Across the ocean, the pineapple took on other symbolic meanings in England's American colonies.  The colonies were then a land of small, primitive towns and settlements where homes served as the hubs of most community activity.  Visiting was the primary means of entertainment, cultural intercourse and news dissemination.  The concept of hospitality--the warmth, charm and style with which guests were taken into the home--was a central element of the society's daily emotional life.

Creative food display--the main entertainment during a formal home visit--was a means by which a woman declared both her personality and her family's status.  Within the bounds of their family's means, hostesses sought to outdo each other in the creation of memorable, fantasy-like dining room scenes.  At such feasts, tabletops resembled small mountain ranges of tiered, pyramided and pedestaled foodstuffs often drizzled and webbed in sugar, studded with china figurines, festooned with flowers and interwoven with garlands of pine and laurel.  Dinners were extravaganzas of visual delights, novel tastes, new discoveries and congenial conversation that went on for hours.

While fruits in general--fresh, dried, candied and jellied--were the major attractions of the community's appetite and dining practices, the pineapple was the true celebrity.  Its rarity, expense, reputation and striking visual attractiveness made it the ultimate exotic fruit.  It was the pineapple that came to literally crown the most important feasts: often held aloft on special pedestals as the pinnacle of the table's central food mound.

Ships brought in preserved pineapples from Caribbean islands as expensive sweetmeats--pineapple chunks candied, glazed and packed in sugar.  The actual whole fruit was even more costly and difficult to obtain.  Wooden ship travel in the tropics was hot, humid and slow, often rotting pineapple cargoes before they could be landed.  Only the speediest ships and most fortuitous weather conditions could deliver ripe, wholesome pineapples to the confectionery shops of cities such as Boston, Philadelphia, Annapolis and Williamsburg.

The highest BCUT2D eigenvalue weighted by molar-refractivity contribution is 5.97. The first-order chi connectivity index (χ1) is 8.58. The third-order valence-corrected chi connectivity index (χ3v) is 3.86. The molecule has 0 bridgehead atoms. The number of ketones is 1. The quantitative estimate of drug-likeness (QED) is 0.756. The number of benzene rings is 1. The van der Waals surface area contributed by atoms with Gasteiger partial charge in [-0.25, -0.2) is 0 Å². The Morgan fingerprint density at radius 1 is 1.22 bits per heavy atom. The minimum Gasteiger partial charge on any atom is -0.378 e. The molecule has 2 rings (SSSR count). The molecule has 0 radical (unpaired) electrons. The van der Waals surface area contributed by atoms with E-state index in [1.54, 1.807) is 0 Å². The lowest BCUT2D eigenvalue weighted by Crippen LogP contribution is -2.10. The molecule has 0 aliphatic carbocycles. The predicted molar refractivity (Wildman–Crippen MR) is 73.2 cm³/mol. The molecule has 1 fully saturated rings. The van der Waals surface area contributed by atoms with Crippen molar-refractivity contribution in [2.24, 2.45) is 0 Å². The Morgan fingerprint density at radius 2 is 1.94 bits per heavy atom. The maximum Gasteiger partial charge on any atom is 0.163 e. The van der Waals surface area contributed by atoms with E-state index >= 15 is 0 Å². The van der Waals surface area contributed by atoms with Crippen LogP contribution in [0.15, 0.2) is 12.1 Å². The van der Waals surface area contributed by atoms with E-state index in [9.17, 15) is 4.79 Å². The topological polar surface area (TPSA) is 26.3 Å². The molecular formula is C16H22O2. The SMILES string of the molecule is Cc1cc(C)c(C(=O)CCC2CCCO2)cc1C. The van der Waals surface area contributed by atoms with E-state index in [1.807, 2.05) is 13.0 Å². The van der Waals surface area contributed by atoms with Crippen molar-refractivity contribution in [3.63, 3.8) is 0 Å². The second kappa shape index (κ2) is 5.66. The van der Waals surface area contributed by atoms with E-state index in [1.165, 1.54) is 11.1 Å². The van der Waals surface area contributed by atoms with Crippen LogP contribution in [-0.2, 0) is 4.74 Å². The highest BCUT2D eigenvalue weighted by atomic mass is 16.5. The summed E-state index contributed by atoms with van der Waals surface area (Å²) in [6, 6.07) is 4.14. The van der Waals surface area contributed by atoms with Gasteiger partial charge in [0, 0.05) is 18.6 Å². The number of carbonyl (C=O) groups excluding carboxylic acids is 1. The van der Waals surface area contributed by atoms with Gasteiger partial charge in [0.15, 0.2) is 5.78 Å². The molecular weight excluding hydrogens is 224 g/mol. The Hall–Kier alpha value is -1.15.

A hostesses's ability to have a pineapple for an important dining event said as much about her rank as it did about her resourcefulness, given that the street trade in available fresh pineapples could be as brisk as it was prickly.  So sought after were the fruits that colonial confectioners sometimes rented them to households by the day.  Later, the same fruit was sold to other, more affluent clients who actually ate it.  As you might imagine, hostesses would have gone to great lengths to conceal the fact that the pineapple that was the visual apogee of their table display and a central topic of their guests' conversation was only rented.

In larger, well-to-do homes, the dining room doors were kept closed to heighten visitors' suspense about the table being readied on the other side.  At the appointed moment, and with the maximum amount of pomp and drama, the doors were flung open to reveal the evening's main event.  Visitors confronted with pineapple-topped food displays felt particularly honored by a hostess who obviously spared no expense to ensure her guests' dining pleasure.

In this manner, the fruit which was the visual keystone of the feast naturally came to symbolize the high spirits of the social events themselves; the image of the pineapple coming to express the sense of welcome, good cheer, human warmth and family affection inherent to such gracious home gatherings.

Whimsical pineapple shapes and interpretations became a ubiquitous form for "fun" food creations and general table decorations throughout the 1700 and 1800s.  There were pineapple-shaped cakes, pineapple-shaped gelatine molds, candies pressed out like small pineapples, pineapples molded of gum and sugar, pineapples made of creamed ice, cookies cut like pineapples and pineapple shapes created by arrangements of other fruits.  There were also ceramic bowls formed like pineapples, fruit and sweet trays incorporating pineapple designs, and pineapple pitchers, cups and even candelabras.

During the last century, the art of food display centered around the pineapple has faded to a quaint craft now largely associated with the making of certain kinds of Christmas decorations. These holiday fabrications are one of the few vestiges of an era when all life literally revolved around the dining room table; a less complicated era that left us the enduring icon of the colonial pineapple, a truly American fruit symbolizing our founding society's abiding commitment to hospitality as well as its fondest memories of families, friends and good times.